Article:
He's 80 now, and slightly bent, as if preparing to set in a three-point stance. Three hip replacements, plus a new knee, will do that to a man.
Not that Ordell Braase is complaining.
"Physically, I'm in pretty good shape," said Braase, longtime defensive end for the Baltimore Colts. "Mentally? Well . . . it's getting a little cramped up there."
The years haven't fogged his recollections of the 1968 NFL championship, a 34-0 shutout before a crowd of 80,628 in Cleveland. Braase did his part, plowing through the Browns to register three sacks and stop Leroy Kelly, their storied running back, in his tracks. Kelly, from Morgan State, gained just 28 yards in the title game. It was the fourth shutout that year for the Colts, whose 144 points allowed had set an NFL record.
Not that Braase is bragging.
"Sometimes, you get too much credit," the two-time Pro Bowl player said of his play that day. "For some reason, the way Cleveland's defense was set up, I had little opposition. I had a clear shot at their quarterback (Bill Nelsen) on almost every play.
"As the game went on, I thought, 'Hey, this is all right. I wish I could do this every Sunday.' "
The victory avenged both Baltimore's earlier 30-20 loss to the Browns, the only blemish on their 13-1 season, and the 1964 championship, a 27-0 Cleveland upset. The win also sent the Colts, clear favorites, into Super Bowl III.
"That game was not so happy," Braase said of the 16-7 loss to the New York Jets. "It just shows that you can't rubber stamp these games; every one of them is up for grabs."
"I'd like to have gone out a winner, but when your time comes, you recognize it and there's no sense hanging around," said Braase, a 14th round draft pick from South Dakota who broke in with the Colts in 1957.
"I still run into people who ask, 'How in the world could they ever have drafted someone from South Dakota back then?' I can't answer that. I just know I'm very thankful for those 12 years in Baltimore."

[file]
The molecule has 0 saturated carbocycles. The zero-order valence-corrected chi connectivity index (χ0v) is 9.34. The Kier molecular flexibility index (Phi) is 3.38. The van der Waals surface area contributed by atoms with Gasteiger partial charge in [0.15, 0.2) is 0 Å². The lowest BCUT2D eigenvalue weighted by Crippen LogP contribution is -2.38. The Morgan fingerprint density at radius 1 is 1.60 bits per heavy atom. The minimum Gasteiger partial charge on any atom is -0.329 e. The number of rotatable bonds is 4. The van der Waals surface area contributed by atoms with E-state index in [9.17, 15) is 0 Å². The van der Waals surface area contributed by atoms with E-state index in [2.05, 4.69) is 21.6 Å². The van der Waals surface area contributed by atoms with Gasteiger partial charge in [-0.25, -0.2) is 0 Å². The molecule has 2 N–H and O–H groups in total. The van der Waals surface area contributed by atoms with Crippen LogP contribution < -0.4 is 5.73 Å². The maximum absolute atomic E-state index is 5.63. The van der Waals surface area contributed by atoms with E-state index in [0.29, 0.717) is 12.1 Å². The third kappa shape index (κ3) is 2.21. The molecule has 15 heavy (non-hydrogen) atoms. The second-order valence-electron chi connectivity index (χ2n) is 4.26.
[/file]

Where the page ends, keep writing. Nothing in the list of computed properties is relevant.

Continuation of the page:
No matter, he said.
"Gino was my hero, the greatest defensive end who ever played," Braase said. "He amazed me. From him, I learned that if you want to stay around, you darn well better get in the passer's face. Otherwise, it doesn't take too much of a quarterback to move the ball downfield."
For three years, Braase also served as head of the NFL Players Association, the third president of the then-fledgling organization, from 1964 to 1967.
"We made some inroads, but nothing really significant like today," he said. "Back then, (Commissioner) Pete Rozelle didn't give a damn what happened to retirees."
Braase hung around. He opened a restaurant in Timonium, The Flaming Pit, from which he and Colts' Hall of Famer Art Donovan broadcast a popular game-day radio show, "Braase, Donovan and Fans." On the air, Braase played straight man to Donovan's comic story-telling.
"Good gracious, you don't go head-to-head with Artie," he said. "I'd throw him a line and let him run with it. We didn't need dialogue; Artie had his own."
Nowadays, Braase spends his summers in Towson and winters in Bradenton, Fla. His wife, Janice, died of amyotrophic lateral sclerosis (Lou Gehrig's Disease) in 1997.
"I walk 45 minutes a day, try to stay out of trouble and make sure no one runs me over at street crossings," he said.
He still wears the gold watch that Colts players received for defeating Cleveland in the 1968 title game. The timepiece is inscribed with Braase's initials and his jersey number (81).
"The watch works fine," he said. "It's one of those that, when you move, it winds itself. So I better keep moving."